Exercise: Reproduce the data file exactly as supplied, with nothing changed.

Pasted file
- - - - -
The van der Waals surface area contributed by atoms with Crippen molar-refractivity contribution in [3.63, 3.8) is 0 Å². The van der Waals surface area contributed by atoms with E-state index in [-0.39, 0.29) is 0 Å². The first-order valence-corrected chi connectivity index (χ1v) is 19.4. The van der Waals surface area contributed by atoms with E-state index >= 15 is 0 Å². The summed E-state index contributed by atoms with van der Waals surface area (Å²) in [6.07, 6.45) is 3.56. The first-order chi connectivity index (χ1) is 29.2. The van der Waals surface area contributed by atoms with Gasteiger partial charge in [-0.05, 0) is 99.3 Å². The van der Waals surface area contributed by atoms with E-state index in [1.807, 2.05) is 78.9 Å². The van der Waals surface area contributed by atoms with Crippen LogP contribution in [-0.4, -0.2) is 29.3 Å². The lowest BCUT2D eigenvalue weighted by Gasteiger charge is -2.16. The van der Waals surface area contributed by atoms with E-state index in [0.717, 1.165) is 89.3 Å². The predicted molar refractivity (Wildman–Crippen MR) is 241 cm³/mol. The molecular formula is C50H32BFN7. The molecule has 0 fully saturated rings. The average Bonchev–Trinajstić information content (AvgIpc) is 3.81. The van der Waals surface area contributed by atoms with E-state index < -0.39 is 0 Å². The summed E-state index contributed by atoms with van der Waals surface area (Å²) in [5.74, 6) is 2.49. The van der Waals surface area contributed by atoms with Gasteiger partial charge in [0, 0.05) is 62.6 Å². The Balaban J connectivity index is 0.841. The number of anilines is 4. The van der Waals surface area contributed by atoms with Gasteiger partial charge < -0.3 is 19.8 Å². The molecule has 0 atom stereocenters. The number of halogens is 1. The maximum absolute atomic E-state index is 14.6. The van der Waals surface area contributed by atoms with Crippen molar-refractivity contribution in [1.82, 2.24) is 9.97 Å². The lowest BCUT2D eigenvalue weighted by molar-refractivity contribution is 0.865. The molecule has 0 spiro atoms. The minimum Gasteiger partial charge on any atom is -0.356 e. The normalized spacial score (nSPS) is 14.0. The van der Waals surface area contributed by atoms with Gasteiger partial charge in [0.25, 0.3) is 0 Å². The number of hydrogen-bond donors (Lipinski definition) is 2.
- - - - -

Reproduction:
The van der Waals surface area contributed by atoms with Crippen molar-refractivity contribution in [3.63, 3.8) is 0 Å². The van der Waals surface area contributed by atoms with E-state index in [-0.39, 0.29) is 0 Å². The first-order valence-corrected chi connectivity index (χ1v) is 19.4. The van der Waals surface area contributed by atoms with E-state index >= 15 is 0 Å². The summed E-state index contributed by atoms with van der Waals surface area (Å²) in [6.07, 6.45) is 3.56. The first-order chi connectivity index (χ1) is 29.2. The van der Waals surface area contributed by atoms with Gasteiger partial charge in [-0.05, 0) is 99.3 Å². The van der Waals surface area contributed by atoms with E-state index in [1.807, 2.05) is 78.9 Å². The van der Waals surface area contributed by atoms with Crippen LogP contribution in [-0.4, -0.2) is 29.3 Å². The lowest BCUT2D eigenvalue weighted by Gasteiger charge is -2.16. The van der Waals surface area contributed by atoms with E-state index in [0.717, 1.165) is 89.3 Å². The predicted molar refractivity (Wildman–Crippen MR) is 241 cm³/mol. The molecular formula is C50H32BFN7. The molecule has 0 fully saturated rings. The average Bonchev–Trinajstić information content (AvgIpc) is 3.81. The van der Waals surface area contributed by atoms with E-state index < -0.39 is 0 Å². The summed E-state index contributed by atoms with van der Waals surface area (Å²) in [5.74, 6) is 2.49. The van der Waals surface area contributed by atoms with Gasteiger partial charge in [0, 0.05) is 62.6 Å². The Balaban J connectivity index is 0.841. The number of anilines is 4. The van der Waals surface area contributed by atoms with Gasteiger partial charge < -0.3 is 19.8 Å². The molecule has 0 atom stereocenters. The number of halogens is 1. The maximum absolute atomic E-state index is 14.6. The van der Waals surface area contributed by atoms with Crippen molar-refractivity contribution in [1.82, 2.24) is 9.97 Å². The lowest BCUT2D eigenvalue weighted by molar-refractivity contribution is 0.865. The molecule has 0 spiro atoms. The minimum Gasteiger partial charge on any atom is -0.356 e. The normalized spacial score (nSPS) is 14.0. The van der Waals surface area contributed by atoms with Gasteiger partial charge in [0.25, 0.3) is 0 Å². The number of hydrogen-bond donors (Lipinski definition) is 2.